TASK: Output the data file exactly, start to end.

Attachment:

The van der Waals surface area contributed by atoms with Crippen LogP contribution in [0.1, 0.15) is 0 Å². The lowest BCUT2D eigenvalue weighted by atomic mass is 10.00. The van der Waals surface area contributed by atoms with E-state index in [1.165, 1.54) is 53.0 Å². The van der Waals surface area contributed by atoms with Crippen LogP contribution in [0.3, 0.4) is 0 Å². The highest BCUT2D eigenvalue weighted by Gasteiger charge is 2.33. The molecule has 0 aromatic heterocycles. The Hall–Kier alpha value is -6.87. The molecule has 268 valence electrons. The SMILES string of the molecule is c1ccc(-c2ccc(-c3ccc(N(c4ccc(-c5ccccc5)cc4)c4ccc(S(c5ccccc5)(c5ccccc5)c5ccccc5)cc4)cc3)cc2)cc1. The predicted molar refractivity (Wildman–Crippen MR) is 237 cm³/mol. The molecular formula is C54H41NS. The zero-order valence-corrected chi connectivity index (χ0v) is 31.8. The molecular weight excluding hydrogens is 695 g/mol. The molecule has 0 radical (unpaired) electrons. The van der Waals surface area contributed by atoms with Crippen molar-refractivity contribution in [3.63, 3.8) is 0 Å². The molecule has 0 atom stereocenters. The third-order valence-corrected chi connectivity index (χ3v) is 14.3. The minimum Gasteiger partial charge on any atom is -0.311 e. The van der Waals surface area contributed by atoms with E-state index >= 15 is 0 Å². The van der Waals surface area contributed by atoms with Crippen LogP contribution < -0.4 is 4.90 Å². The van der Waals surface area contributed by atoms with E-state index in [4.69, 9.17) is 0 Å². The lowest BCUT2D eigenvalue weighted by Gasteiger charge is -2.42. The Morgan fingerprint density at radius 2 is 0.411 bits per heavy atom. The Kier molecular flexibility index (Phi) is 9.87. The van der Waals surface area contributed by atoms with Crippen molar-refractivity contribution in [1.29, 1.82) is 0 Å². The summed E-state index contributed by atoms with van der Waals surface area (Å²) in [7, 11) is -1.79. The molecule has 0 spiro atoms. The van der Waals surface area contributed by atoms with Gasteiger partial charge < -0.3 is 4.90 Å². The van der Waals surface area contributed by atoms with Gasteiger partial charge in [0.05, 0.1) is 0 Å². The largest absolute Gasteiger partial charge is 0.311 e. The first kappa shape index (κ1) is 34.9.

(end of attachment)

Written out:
The van der Waals surface area contributed by atoms with Crippen LogP contribution in [0.1, 0.15) is 0 Å². The lowest BCUT2D eigenvalue weighted by atomic mass is 10.00. The van der Waals surface area contributed by atoms with E-state index in [1.165, 1.54) is 53.0 Å². The van der Waals surface area contributed by atoms with Crippen LogP contribution in [0.3, 0.4) is 0 Å². The highest BCUT2D eigenvalue weighted by Gasteiger charge is 2.33. The molecule has 0 aromatic heterocycles. The Hall–Kier alpha value is -6.87. The molecule has 268 valence electrons. The SMILES string of the molecule is c1ccc(-c2ccc(-c3ccc(N(c4ccc(-c5ccccc5)cc4)c4ccc(S(c5ccccc5)(c5ccccc5)c5ccccc5)cc4)cc3)cc2)cc1. The predicted molar refractivity (Wildman–Crippen MR) is 237 cm³/mol. The molecular formula is C54H41NS. The zero-order valence-corrected chi connectivity index (χ0v) is 31.8. The molecular weight excluding hydrogens is 695 g/mol. The molecule has 0 radical (unpaired) electrons. The van der Waals surface area contributed by atoms with Crippen molar-refractivity contribution in [3.63, 3.8) is 0 Å². The molecule has 0 atom stereocenters. The third-order valence-corrected chi connectivity index (χ3v) is 14.3. The minimum Gasteiger partial charge on any atom is -0.311 e. The van der Waals surface area contributed by atoms with E-state index >= 15 is 0 Å². The van der Waals surface area contributed by atoms with Crippen LogP contribution < -0.4 is 4.90 Å². The van der Waals surface area contributed by atoms with E-state index in [4.69, 9.17) is 0 Å². The lowest BCUT2D eigenvalue weighted by Gasteiger charge is -2.42. The Morgan fingerprint density at radius 2 is 0.411 bits per heavy atom. The Kier molecular flexibility index (Phi) is 9.87. The van der Waals surface area contributed by atoms with Crippen molar-refractivity contribution in [1.29, 1.82) is 0 Å². The summed E-state index contributed by atoms with van der Waals surface area (Å²) in [7, 11) is -1.79. The molecule has 0 spiro atoms. The van der Waals surface area contributed by atoms with Gasteiger partial charge < -0.3 is 4.90 Å². The van der Waals surface area contributed by atoms with Gasteiger partial charge in [0.05, 0.1) is 0 Å². The largest absolute Gasteiger partial charge is 0.311 e. The first kappa shape index (κ1) is 34.9.